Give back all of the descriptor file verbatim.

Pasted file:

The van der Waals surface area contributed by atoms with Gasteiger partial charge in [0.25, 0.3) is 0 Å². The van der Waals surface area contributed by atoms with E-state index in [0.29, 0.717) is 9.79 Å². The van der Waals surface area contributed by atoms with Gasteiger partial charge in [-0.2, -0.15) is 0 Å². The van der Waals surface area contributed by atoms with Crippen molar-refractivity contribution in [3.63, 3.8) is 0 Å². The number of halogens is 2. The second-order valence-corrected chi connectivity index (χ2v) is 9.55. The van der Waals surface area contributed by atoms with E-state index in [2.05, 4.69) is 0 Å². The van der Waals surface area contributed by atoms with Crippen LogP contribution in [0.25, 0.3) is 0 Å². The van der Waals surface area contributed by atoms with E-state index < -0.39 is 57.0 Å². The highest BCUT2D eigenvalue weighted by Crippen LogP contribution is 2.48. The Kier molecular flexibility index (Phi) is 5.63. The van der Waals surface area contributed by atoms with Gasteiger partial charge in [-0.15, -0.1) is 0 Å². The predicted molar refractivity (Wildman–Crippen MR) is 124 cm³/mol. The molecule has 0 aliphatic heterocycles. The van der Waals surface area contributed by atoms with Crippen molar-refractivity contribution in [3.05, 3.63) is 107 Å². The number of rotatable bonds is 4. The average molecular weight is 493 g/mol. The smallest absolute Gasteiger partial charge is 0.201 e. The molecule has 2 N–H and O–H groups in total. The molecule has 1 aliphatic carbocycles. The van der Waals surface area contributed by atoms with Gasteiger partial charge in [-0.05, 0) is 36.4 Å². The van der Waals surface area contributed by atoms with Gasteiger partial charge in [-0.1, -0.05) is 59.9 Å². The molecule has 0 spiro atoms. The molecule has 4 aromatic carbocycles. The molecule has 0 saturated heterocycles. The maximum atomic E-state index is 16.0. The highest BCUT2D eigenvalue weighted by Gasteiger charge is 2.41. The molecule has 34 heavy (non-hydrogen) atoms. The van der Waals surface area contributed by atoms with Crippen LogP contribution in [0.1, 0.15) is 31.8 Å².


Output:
The van der Waals surface area contributed by atoms with Gasteiger partial charge in [0.25, 0.3) is 0 Å². The van der Waals surface area contributed by atoms with E-state index in [0.29, 0.717) is 9.79 Å². The van der Waals surface area contributed by atoms with Gasteiger partial charge in [-0.2, -0.15) is 0 Å². The van der Waals surface area contributed by atoms with Crippen molar-refractivity contribution in [3.63, 3.8) is 0 Å². The number of halogens is 2. The second-order valence-corrected chi connectivity index (χ2v) is 9.55. The van der Waals surface area contributed by atoms with E-state index in [2.05, 4.69) is 0 Å². The van der Waals surface area contributed by atoms with Crippen LogP contribution in [0.25, 0.3) is 0 Å². The van der Waals surface area contributed by atoms with E-state index < -0.39 is 57.0 Å². The highest BCUT2D eigenvalue weighted by Crippen LogP contribution is 2.48. The Kier molecular flexibility index (Phi) is 5.63. The van der Waals surface area contributed by atoms with Gasteiger partial charge in [-0.15, -0.1) is 0 Å². The predicted molar refractivity (Wildman–Crippen MR) is 124 cm³/mol. The molecule has 0 aliphatic heterocycles. The van der Waals surface area contributed by atoms with Crippen molar-refractivity contribution in [3.05, 3.63) is 107 Å². The number of rotatable bonds is 4. The average molecular weight is 493 g/mol. The smallest absolute Gasteiger partial charge is 0.201 e. The molecule has 2 N–H and O–H groups in total. The molecule has 1 aliphatic carbocycles. The van der Waals surface area contributed by atoms with Gasteiger partial charge in [-0.05, 0) is 36.4 Å². The van der Waals surface area contributed by atoms with Gasteiger partial charge in [-0.1, -0.05) is 59.9 Å². The molecule has 0 spiro atoms. The molecule has 4 aromatic carbocycles. The molecule has 0 saturated heterocycles. The maximum atomic E-state index is 16.0. The highest BCUT2D eigenvalue weighted by Gasteiger charge is 2.41. The molecule has 34 heavy (non-hydrogen) atoms. The van der Waals surface area contributed by atoms with Crippen LogP contribution in [0.1, 0.15) is 31.8 Å².